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Discussion in 'Getting Started' started by eightyeightfan1, Nov 29, 2008.
History Channel. Looks like its on for the rest of the day!
Too bad the host is such a tool. Decent show though.
I really liked the one with the Acela. I would love to ride in the engine of that bad boy just once.
The episode that featured Horseshoe curve wasn't too bad. I was less impressed with the train as I was with the Curve it's self.
Yeah - been to Horshoe Curve 3 times.. it's really neat!! I liked oth episodes, mostly because I'm in PA LOL
My wife is originally from PA. I'd like to use that as an excuse to go there but most of her family lives down in Virginia now.
Neat!! Yeah - it's a great place.. I'm 6 hours away so we don't go there very often.. Same as you.. whenever we "Get an excuse to go"
The show is definitely worth watching. I feel the same way about the host ,he might be better suited for one of those extreme make over shows.
I have that series bookmarked on my dvr to record the entire series when it comes on. I'm a bit disappointed that they only did 3 shows. Surely there is more to railroading than a coal drag, a container land bridge from LA to Houston, and the Acela.
Well, they are supposed to be "extreme" trains - kind of limits the field a little. I wouldn't even have included the coal drag, myself.
Just saw a teaser for tomorrow nights episode.
Look what happens when you click the wrong button.
You can quote yourself.
I wonder how far back they will go into the history of refrigerator cars? I'm sure they will have shots of the newest stuff. I may "protect" the recording of that episode until I can put it on video tape. I have a couple of undecorated Athearn 50 foot mechanical reefers to kitbash into the BNSF rebuilds with the mechanical refrigeration section "daylighted" behind the dreadnought end, and a Carrier-Transicold Ultima 53 installed in the front bulkhead of the car. The A-Line modern Carrier trailer refrigeration unit makes a pretty good stand in for the Ultima 53 in ho scale.
So far, they seem to be concentrating mostly on modern equipment. I'm still not sure where the "extreme" comes from, however. Probably the usually television hyperbole.
I found two things interesting with the coal drag...
1. When they changed out a wheelset, it did not appear it was fastened to the car in any way other than gravity.
2. When they dumped the coal cars out using the rotator, it was pretty neat how the couplers rotated in place, keeping the car being dumped connected to the train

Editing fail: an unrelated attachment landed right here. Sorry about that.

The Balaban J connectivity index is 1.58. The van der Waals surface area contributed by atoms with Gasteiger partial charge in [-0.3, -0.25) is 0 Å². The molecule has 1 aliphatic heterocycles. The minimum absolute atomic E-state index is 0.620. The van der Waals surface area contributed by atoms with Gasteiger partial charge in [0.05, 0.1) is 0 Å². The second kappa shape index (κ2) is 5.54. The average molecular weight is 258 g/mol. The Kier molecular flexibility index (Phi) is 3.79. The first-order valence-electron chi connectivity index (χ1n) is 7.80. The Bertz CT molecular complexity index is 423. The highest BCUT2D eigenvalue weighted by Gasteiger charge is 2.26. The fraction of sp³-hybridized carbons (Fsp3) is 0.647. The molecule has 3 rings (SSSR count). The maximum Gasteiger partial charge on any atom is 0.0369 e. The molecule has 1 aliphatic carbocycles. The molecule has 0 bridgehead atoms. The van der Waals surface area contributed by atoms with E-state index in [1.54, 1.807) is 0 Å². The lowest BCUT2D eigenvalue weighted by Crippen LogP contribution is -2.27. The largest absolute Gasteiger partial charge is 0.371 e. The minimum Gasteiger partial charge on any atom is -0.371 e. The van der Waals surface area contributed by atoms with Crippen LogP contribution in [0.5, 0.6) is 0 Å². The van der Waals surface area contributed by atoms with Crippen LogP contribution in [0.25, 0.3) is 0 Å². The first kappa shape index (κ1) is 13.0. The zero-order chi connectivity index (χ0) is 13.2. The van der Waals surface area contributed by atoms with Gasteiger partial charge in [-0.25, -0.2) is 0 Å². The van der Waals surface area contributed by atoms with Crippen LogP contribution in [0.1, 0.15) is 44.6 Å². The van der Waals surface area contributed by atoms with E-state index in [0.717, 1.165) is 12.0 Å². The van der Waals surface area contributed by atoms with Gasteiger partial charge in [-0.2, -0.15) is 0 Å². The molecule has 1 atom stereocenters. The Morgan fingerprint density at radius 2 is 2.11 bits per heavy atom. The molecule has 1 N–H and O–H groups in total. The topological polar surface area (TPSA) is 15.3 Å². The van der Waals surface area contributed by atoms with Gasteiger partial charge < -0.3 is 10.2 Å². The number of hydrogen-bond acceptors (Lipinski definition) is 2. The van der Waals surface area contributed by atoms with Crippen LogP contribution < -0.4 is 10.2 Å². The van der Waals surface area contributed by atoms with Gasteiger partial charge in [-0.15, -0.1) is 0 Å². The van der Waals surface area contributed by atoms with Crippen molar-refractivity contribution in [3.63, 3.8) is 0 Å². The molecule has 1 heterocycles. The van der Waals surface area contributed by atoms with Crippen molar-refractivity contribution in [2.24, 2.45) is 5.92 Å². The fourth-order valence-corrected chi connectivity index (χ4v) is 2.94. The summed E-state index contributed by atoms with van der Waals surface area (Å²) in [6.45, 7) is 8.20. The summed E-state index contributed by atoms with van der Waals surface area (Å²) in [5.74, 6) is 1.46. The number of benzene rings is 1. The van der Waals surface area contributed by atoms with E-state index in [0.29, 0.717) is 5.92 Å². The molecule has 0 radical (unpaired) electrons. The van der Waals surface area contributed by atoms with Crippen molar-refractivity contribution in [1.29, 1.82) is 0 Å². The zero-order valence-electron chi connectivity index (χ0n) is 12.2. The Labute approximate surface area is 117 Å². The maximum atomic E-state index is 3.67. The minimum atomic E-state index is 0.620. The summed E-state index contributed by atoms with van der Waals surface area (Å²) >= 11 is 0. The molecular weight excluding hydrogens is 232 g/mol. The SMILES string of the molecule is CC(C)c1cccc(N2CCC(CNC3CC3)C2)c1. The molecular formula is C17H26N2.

Tonight's episode on "extreme cold cherries" was disappointing to say the least. The guy reminds me very strongly of the Gee-whiz fellow on Cities of the Underground, which is not that much of a good thing.
There also appears to have been a major error in tonight's "reefer" episode - at the beginning we were told very seriously that the special building was to enable cars to be loaded without ever changing the cold temperature. Just a few minutes later the forklift operators have to hurry because the loading section is not refrigerated.
Yes, the host is too much; not to down the show but the MR video series is a lot better. Just my two cents
Im not saying the host is a good host, but im not saying that the host is a bad host either lol. I agree, hes a little out there, but the more and more i watch the shows, the more i find myself wanting to know more and see more. After watching last nights premere of the UPFE Reefers episode, i now want to model a full 55 car train :mrgreen: hehehe. There was just something about those big beautiful UP engines and those 55 white reefers that formed that train that just made me fall in love with that train lol. And to think i just sold all the reefer cars i had lol
I agree that he seems to be on too much caffeine but that very thing is probably what got him the job.
That has to be the classic condemnation of the entire television industry.
If it were up to me, I would choose a host like Peter Weller on the Engineering An Empire series. The man is educated, intelligent, articulate and has a good sense of humor. Best of all, he is not mindlessly repetitive about the simplest of facts and he is not constantly astonished by them either.
You mean like when they were approaching horseshoe curve pulling the coal drag and he asks the engineer what they were doing... going up the hill... WOWWWWW! Then they start down the other side and he asks the same question... going down the hill... Wooo hoooooo!